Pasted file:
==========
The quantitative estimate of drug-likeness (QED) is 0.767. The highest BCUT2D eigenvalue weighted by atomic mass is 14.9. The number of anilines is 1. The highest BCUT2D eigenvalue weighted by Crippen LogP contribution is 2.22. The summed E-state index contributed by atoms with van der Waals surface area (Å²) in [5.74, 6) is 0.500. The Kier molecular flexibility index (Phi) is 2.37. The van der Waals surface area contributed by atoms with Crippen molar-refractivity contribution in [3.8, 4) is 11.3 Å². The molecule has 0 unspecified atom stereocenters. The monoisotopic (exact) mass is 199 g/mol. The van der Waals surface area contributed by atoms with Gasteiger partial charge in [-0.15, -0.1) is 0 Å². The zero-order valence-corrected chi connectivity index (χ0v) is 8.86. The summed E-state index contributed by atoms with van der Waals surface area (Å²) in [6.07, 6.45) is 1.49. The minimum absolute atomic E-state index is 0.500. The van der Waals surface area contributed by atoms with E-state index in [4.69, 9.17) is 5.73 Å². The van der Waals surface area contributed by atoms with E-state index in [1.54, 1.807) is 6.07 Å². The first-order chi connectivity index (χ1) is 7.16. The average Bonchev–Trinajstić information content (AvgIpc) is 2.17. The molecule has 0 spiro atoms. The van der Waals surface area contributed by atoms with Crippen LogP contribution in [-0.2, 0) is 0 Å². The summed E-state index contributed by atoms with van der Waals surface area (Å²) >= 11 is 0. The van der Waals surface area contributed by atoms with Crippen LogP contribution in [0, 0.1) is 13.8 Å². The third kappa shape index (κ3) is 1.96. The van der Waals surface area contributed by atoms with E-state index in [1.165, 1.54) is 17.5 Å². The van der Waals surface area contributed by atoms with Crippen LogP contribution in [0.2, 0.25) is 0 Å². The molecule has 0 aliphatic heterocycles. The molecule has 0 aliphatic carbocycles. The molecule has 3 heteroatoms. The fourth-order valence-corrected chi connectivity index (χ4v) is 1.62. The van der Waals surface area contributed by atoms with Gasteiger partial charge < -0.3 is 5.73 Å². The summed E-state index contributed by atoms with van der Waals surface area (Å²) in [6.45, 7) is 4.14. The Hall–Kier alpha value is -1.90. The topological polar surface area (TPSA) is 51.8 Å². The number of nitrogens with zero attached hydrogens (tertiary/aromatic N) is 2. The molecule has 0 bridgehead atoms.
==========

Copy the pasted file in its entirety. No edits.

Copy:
The quantitative estimate of drug-likeness (QED) is 0.767. The highest BCUT2D eigenvalue weighted by atomic mass is 14.9. The number of anilines is 1. The highest BCUT2D eigenvalue weighted by Crippen LogP contribution is 2.22. The summed E-state index contributed by atoms with van der Waals surface area (Å²) in [5.74, 6) is 0.500. The Kier molecular flexibility index (Phi) is 2.37. The van der Waals surface area contributed by atoms with Crippen molar-refractivity contribution in [3.8, 4) is 11.3 Å². The molecule has 0 unspecified atom stereocenters. The monoisotopic (exact) mass is 199 g/mol. The van der Waals surface area contributed by atoms with Gasteiger partial charge in [-0.15, -0.1) is 0 Å². The zero-order valence-corrected chi connectivity index (χ0v) is 8.86. The summed E-state index contributed by atoms with van der Waals surface area (Å²) in [6.07, 6.45) is 1.49. The minimum absolute atomic E-state index is 0.500. The van der Waals surface area contributed by atoms with E-state index in [4.69, 9.17) is 5.73 Å². The van der Waals surface area contributed by atoms with E-state index in [1.54, 1.807) is 6.07 Å². The first-order chi connectivity index (χ1) is 7.16. The average Bonchev–Trinajstić information content (AvgIpc) is 2.17. The molecule has 0 spiro atoms. The van der Waals surface area contributed by atoms with Crippen LogP contribution in [-0.2, 0) is 0 Å². The summed E-state index contributed by atoms with van der Waals surface area (Å²) >= 11 is 0. The van der Waals surface area contributed by atoms with Crippen LogP contribution in [0, 0.1) is 13.8 Å². The third kappa shape index (κ3) is 1.96. The van der Waals surface area contributed by atoms with E-state index in [1.165, 1.54) is 17.5 Å². The van der Waals surface area contributed by atoms with Crippen LogP contribution in [0.2, 0.25) is 0 Å². The molecule has 0 aliphatic heterocycles. The molecule has 0 aliphatic carbocycles. The molecule has 3 heteroatoms. The fourth-order valence-corrected chi connectivity index (χ4v) is 1.62. The van der Waals surface area contributed by atoms with Gasteiger partial charge < -0.3 is 5.73 Å². The summed E-state index contributed by atoms with van der Waals surface area (Å²) in [6.45, 7) is 4.14. The Hall–Kier alpha value is -1.90. The topological polar surface area (TPSA) is 51.8 Å². The number of nitrogens with zero attached hydrogens (tertiary/aromatic N) is 2. The molecule has 0 bridgehead atoms.